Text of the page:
Pond Predators


Don’t let your beloved Koi, and goldfish fall victim to your local Pond Predator. There are a variety of different things you can do to protect your pond fish from predation. Pond Predators are in every region, every state, and most every situation, with the rare exception of an indoor pond. One of the most elusive and possibly the most notorious pond predator you may ever encounter is the mighty Blue Heron. There are many other predators that specifically prey upon your pond fish, including but is certainly not limited to; raccoons, night herons, green herons, egrets, the opossum and sadly enough, sometimes humans. Most humans are certainly not going to eat your fish but may want to add them to their personal collection of pond fish, although I am constantly told my big beautiful pond fish would be good eatin’.

Skunks, coyotes, bobcats, cougars, mountain lions, bears, hawks, owls, cats, and dogs are often accused of premeditated malice and mayhem to Koi and goldfish populations, but in their defense, I would have to say that most of the time they are falsely accused as pond predators. Now, don’t think for a minute that that this list of wild & domestic animals won’t be attracted to you wonderful pond. Frogs, aquatic snails, semi-aquatic turtles and aquatic plants are relished by many of the pond predators on that list. On rare occasion, I have no doubt that this list of carnivores gets a sample of fish in their diet every now and again, but more often than not, these are NOT the pond predators that sneak into the backyards of heavily populated sub-urban & metropolitan cities, literally undetected to FEAST ON POND FISH.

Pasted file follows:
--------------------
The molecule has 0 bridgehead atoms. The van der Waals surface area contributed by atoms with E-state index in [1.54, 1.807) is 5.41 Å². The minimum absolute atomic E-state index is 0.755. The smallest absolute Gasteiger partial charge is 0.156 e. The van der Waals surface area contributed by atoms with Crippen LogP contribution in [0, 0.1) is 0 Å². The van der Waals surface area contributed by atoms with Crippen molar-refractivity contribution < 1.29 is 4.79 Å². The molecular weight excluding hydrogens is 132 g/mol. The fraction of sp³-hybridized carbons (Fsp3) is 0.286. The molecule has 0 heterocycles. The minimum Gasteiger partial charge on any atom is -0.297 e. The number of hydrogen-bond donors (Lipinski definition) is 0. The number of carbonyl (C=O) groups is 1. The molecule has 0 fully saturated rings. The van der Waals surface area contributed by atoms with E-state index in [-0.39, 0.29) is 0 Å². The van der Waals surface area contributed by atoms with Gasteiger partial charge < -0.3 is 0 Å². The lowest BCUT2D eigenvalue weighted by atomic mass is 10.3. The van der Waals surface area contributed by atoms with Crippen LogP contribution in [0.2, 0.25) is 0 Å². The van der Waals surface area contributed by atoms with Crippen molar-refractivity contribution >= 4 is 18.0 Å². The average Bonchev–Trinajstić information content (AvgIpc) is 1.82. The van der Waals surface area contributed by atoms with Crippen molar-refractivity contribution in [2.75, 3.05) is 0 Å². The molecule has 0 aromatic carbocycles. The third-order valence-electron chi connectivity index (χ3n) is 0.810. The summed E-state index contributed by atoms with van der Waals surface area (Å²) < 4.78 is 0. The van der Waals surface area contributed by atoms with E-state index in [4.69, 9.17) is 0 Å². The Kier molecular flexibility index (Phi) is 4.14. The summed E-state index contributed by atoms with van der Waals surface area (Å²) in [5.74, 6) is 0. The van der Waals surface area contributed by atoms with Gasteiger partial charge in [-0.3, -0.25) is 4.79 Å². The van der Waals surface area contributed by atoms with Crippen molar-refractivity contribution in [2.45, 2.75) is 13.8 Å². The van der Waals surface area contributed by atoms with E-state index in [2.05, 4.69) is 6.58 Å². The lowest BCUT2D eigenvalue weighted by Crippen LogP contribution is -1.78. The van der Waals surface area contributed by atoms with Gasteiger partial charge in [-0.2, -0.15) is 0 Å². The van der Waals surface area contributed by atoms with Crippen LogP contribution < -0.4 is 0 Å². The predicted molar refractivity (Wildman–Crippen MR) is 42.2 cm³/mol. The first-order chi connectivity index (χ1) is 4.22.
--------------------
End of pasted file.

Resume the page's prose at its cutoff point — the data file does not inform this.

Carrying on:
The simple and quick fix to deter most pond predation from the predators on this list, is the installation of a Scarecrow Motion Detector. The Scarecrow Motion Detector is incredibly easy to install and is extremely effective at deterring pond predators. The Scarecrow Motion Detector is a safe and humane method of keeping a variety of pond predators away from you pond both day and night. Install your Scarecrow Motion Detector in minutes and sleep easy each night, knowing that you have an effective line of defense to protect your pond fish from falling prey to the modern dayPterodactyl of our wonderful fish pond hobby. The installation of these additional products are frequently considered as pro-active steps to deter pond predators in your pond. They include but are certainly not limited to; pond netting, heron decoys and alligator decoys.